global insurance management

Finding the Facts

Sep 22 2014

Finding the Facts 

Relevance:                   All firms.

Action required:           Ensure your file records all relevant client-related facts and information.

There has long been a compliance mantra of “If it’s not written down, it didn’t happen”.  This is important in connection with compliance but just as important when it comes to defending your firm against a client accusing you of negligence.

When a complaint arrives, depending on the circumstances, the investigation will start with the client’s file.  Here, it should be possible to establish the facts and circumstances and be able to offer up a resolution, either by rejecting or accepting the complaint.

BUT, that supposes the file contains all the relevant facts and notes and paperwork. A recent legal case reinforces the value of clear and concise records of your interaction with the client.

The case of Eurokey Recycling Ltd .v. Giles Insurance Brokers Ltd has been found in favour of Giles, when they were sued for £17m. Eurokey claimed Giles gave the incorrect information to insurers which left it severely underinsured when its factory later burned down.

Eurokey was predicting a turnover of £25 million in 2010 and anticipated gross profits of £7-8 million.

However, when the fire broke out, the company – which specialises in plastic, cardboard and metal recycling services – was insured by a Lloyds syndicate on the basis that its projected turnover was just £11 million. 

The sum insured by way of gross profit for business interruption purposes was just £2.5 million and the value of stock and machinery in and around the burnt out premises had also been seriously under-stated.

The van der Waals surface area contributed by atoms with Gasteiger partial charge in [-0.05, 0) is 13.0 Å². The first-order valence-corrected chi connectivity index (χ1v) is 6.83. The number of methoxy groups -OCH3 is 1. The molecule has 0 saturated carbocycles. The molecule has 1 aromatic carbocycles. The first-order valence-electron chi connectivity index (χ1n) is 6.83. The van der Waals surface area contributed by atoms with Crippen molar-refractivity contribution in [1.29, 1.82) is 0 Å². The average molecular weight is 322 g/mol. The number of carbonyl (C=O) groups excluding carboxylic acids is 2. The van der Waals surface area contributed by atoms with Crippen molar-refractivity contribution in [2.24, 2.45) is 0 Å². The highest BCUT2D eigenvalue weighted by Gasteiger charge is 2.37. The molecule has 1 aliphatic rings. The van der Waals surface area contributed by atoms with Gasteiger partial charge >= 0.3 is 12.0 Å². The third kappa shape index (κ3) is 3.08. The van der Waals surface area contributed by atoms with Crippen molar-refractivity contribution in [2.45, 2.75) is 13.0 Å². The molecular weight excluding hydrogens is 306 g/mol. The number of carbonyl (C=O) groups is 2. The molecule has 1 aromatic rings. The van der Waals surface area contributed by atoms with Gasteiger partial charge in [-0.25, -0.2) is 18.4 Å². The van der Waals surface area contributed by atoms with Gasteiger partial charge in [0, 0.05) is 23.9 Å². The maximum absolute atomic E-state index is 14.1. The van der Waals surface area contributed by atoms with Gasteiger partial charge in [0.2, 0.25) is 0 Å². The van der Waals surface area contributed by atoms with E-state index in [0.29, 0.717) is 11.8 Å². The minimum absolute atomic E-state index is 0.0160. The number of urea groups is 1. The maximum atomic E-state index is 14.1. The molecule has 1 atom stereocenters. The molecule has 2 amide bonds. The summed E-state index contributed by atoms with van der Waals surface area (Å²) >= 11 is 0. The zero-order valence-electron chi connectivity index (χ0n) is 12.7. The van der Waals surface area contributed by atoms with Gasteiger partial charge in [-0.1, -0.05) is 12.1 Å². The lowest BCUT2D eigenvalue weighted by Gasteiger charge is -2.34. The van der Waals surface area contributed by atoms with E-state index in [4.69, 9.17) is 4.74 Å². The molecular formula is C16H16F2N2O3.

There was no dispute that Eurokey was gravely under-insured and the insurers, Paladin Underwriting Agency Limited – who had charged a £40,000 premium under the policy – made a once-only offer of £1.5 million to settle the entirety of Eurokey’s claim under the commercial combined policy.  Eurokey was told that, unless the offer was accepted, it would be withdrawn and that Paladin would seek to avoid the policy.

In the High Court, Eurokey argued that £1.5 million was only a fraction of the sum it would have been due had it been adequately insured.  It made a number of allegations of negligence against its then brokers, Giles Insurance Brokers Limited, and claimed the substantial damages.

However, in dismissing Eurokey’s claim, the judge found that:

  • the brokers had adequately explained the nature of the policy and the level of cover; and their files provided clear evidence of this;
  • the figures for turnover and business interruption had been provided to the brokers by Eurokey’s then commercial director who had been clearly warned about the dangers of underinsurance;
  • the wrong figures had been given to the brokers, so far as stock and machinery were concerned and they had no reason to question information given to them by the client
  • the incorrect figures had been passed on to other prospective insurers by Eurokey itself when it was searching for cheaper insurance cover.

So, there can be no substitute for keeping clear and precise notes in all client files and maintaining a good level of communications with clients. 

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